Friday’s Favourite Five ~ 19Aug2011

Comments aren’t as plentiful as they used to be but there are still some great ones among them and here are five of those that we received this week.

Wendy B has left two great comments that I didn’t want you to miss. She shared a couple of good donating tips with us last Thursday in this comment and gives some good advice about moving on in this comment. Great advice Wendy B, thank you.

This comment from a new contributor jbc puts a whole new slant on how to disassociate from hidden clutter. I hadn’t even considered this possibility before. Thanks jbc and welcome to 365 Less Things.

It is clear from this comment that Sharron grasps the concept of Cost v Value and she has learned the error of her ways.

The thing I liked about this comment from NatalieinCA is that she is happy to go against convention to do the right thing by the environment. I only wish I had the same range of opportunity here where I live.

There are an endless supply of informative posts in all corners of the internet and here are the five I wish to bring to your attention this week. Thanks to Ideealistin for pointing this website out to us in a comment she left a week or so ago.

You may think this post from How to be has nothing to do with clutter but it has more to do with it than you can imagine. Clutter often builds up due to insecurity and unhappiness and this post ~ How to be happy 7 tips increase joy ~ could well be the key to avoiding clutter in the future and letting go of the stuff you already have.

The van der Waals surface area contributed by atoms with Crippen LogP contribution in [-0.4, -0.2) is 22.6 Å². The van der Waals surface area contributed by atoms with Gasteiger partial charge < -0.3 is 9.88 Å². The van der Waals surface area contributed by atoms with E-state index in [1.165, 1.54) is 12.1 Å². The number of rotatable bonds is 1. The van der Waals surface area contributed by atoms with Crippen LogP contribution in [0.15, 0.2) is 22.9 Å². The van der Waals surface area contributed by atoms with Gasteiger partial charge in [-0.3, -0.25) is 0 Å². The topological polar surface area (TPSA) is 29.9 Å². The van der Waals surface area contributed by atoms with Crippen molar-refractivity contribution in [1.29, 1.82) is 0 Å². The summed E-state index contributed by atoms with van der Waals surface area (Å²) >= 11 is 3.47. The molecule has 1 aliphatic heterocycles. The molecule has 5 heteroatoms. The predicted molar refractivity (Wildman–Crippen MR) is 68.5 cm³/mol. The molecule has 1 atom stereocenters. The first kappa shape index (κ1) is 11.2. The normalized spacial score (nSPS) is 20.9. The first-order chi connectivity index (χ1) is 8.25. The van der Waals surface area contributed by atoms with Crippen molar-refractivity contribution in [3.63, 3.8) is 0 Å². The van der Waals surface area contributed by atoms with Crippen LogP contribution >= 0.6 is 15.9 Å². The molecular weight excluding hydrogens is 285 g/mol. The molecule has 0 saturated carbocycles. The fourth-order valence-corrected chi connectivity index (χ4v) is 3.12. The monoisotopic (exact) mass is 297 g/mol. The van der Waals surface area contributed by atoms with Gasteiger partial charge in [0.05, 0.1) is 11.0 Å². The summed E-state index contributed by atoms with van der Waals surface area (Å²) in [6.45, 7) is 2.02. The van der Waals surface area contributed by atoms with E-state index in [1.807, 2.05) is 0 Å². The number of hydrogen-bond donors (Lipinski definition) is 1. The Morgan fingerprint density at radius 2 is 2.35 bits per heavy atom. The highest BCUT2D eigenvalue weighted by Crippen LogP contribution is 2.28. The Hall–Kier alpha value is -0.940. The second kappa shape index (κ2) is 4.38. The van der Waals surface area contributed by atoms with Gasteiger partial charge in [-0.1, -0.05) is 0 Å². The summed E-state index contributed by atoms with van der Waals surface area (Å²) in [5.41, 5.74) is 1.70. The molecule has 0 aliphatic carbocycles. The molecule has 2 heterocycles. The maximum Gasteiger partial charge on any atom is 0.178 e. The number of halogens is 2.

I stumbled upon this link while looking for something else and I really enjoyed it. I hope you do too. Paul Graham ~ Stuff

Simply Being Mum ~ No-waste-tastes-great-5-august-2011

This next link was a gem found by Cindy. Motherhood Your Way ~ How-to-have-a-simple-organized-school-year

Today’s Declutter Item

I am not sure whether to chalk this up as aspiration clutter or I might need it one day clutter but either way it is out of here. I am sure a thrift store customer will think they have hit the jackpot when they find this on the shelf.

Aida Cloth for Cross-stitch

Something I Am Grateful For Today

I enjoyed the chance to catch up with a friend that I see far too infrequently even though we live quite close. I love these encounters with old friends because it is always as though we have never been appart. Except that we have so much to say that the conversation runs all over the place and that isn’t a bad thing.